Can a President Make it Legal?

Rep. Darrell Issa
Politico
5/28/10

President Richard Nixon uttered one of the most infamous quotes in U.S. political history on April 6, 1977, defiantly declaring, “When the president does it, that means that it is not illegal.”

This sentiment embodies all that is wrong with politics. It explains why, more than 30 years later, the political establishment struggles with the image that Nixon’s misguided statement creates.

Since February, questions have swirled around allegations first made by Rep. Joe Sestak (D-Pa.). He is now the Democratic nominee for Senate in Pennsylvania, but he said that someone inside the Obama White House had offered him a job in exchange for dropping out of the primary against Arlen Specter.

Title 18 U.S.C. Section 600 clearly says: “Whoever directly or indirectly promises any employment position, compensation, contract, appointment or other benefit provided for or made possible in whole or in part by any Act of Congress, or any special consideration in obtaining any such benefit, to any person as consideration, in favor or reward for any political activity or for the support of or opposition to any candidate or any political party in connection with any general or special election to any political office … shall be fined under this title or imprisoned not more than one year, or both.”

Aside from the obvious legal issues that offering someone what amounts to a bribe in an effort to manipulate an election could present, there is a broader and symbolic issue at heart.

After winning the South Carolina Democratic primary, then-candidate Barack Obama proclaimed: “We’re looking to fundamentally change the status quo in Washington.

“It’s a status quo that extends beyond any particular party, and right now that status quo is fighting back with everything it’s got, with the same old tactics that divide and distract us from solving the problems people face … that’s the kind of politics that is bad for our party, it is bad for our country and this is our chance to end it once and for all. … We’re up against the idea that it’s acceptable to say anything and do anything to win an election.”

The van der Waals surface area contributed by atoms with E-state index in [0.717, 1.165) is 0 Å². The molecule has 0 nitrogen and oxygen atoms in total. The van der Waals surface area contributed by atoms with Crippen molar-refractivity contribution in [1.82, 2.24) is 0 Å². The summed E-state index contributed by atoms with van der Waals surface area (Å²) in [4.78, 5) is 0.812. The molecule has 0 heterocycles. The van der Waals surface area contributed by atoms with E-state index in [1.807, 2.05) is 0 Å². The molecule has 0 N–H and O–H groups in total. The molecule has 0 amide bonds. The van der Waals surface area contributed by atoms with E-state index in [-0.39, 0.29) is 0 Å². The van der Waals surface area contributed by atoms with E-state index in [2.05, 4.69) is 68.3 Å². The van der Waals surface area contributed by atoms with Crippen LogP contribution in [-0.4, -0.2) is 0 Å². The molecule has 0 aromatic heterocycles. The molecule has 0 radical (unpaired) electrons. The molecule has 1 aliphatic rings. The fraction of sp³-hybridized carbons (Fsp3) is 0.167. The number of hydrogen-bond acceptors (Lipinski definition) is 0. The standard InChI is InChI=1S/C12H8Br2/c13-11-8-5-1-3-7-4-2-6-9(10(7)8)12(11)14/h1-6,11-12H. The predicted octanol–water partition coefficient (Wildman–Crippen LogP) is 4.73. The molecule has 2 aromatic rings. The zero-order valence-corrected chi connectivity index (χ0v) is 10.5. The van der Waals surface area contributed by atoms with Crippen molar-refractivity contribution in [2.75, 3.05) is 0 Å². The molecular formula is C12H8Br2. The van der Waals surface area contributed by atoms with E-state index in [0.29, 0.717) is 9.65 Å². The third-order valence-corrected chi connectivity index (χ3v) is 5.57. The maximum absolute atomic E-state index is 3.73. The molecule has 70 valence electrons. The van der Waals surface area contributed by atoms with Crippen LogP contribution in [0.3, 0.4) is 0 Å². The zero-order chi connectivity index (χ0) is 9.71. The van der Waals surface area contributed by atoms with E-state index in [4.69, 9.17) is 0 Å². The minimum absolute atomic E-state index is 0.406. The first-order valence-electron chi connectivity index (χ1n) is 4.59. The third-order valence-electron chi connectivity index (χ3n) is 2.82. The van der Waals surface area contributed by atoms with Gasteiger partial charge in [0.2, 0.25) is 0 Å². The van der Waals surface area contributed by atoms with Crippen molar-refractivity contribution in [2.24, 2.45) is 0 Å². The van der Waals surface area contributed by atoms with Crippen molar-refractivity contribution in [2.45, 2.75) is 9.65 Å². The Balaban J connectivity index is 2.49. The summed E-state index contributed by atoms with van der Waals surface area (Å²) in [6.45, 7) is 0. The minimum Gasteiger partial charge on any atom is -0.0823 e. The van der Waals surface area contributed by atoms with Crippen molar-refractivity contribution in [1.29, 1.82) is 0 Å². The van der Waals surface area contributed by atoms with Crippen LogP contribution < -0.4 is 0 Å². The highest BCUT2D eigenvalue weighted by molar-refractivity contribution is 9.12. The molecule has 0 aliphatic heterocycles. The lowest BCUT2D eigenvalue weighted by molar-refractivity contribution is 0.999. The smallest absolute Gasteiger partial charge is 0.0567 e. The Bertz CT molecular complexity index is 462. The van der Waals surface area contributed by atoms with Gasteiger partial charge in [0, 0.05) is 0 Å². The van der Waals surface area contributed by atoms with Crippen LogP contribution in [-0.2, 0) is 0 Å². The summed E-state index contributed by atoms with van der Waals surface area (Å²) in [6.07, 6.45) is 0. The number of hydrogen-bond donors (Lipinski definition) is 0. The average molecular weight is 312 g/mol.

Flash-forward. Sestak has said, without equivocation and on numerous occasions on network TV, that he was offered a job. The White House, after refusing to answer questions about the matter for weeks, finally relented and, through press secretary Robert Gibbs and senior adviser David Axelrod, said that, according to their administration lawyers, nothing “problematic” or “inappropriate” had occurred.

Mind you, they didn’t deny Sestak’s allegation. They spoke to the potential illegality of his claim.

But given the movement that swept Obama into office and the assault on the status quo he promised, doesn’t this implication and the White House’s refusal to deny Sestak’s account equate to a betrayal of the standards set by the president himself?

For weeks, this issue has been the topic on Sunday shows and cable programs. The one thing that I’ve heard to justify what may or may not have happened is the rationale, “this sort of thing happens all the time.”

Is there any wonder why the people of this nation are screaming for change and establishment candidates are losing — regardless of whether they have a “D” or an “R” next to their name?

Maybe if we held people accountable, this status quo of trading positions for political gain wouldn’t be so easily accepted by the Washington establishment. Maybe if politicians lived up to their promises of transparency and change, the American people’s faith in their elected representatives wouldn’t be so easily shaken.

Obama led a movement that shook the very foundation of Washington. He stood on the cusp of an unparalleled moment of opportunity to transform the politics of greed and opportunism, to usher in a new era of cooperation, transparency and fundamental change. He assailed against those who would “say anything and do anything to win an election.”

Yet, from inside his White House, someone thought it was OK to try to maneuver Sestak out of the Pennsylvania Senate primary — effectively betraying the promises that candidate Obama made.

Gibbs and Axelrod say nothing “inappropriate” or “problematic” happened. But they have yet to disclose what was said and by whom. Even if no laws were broken, Obama’s pledge to change the status quo has been.

But don’t worry, this sort of thing happens all the time.

Rep. Darrell Issa (R-Calif.) serves as ranking member of the House Committee on Oversight and Government Reform.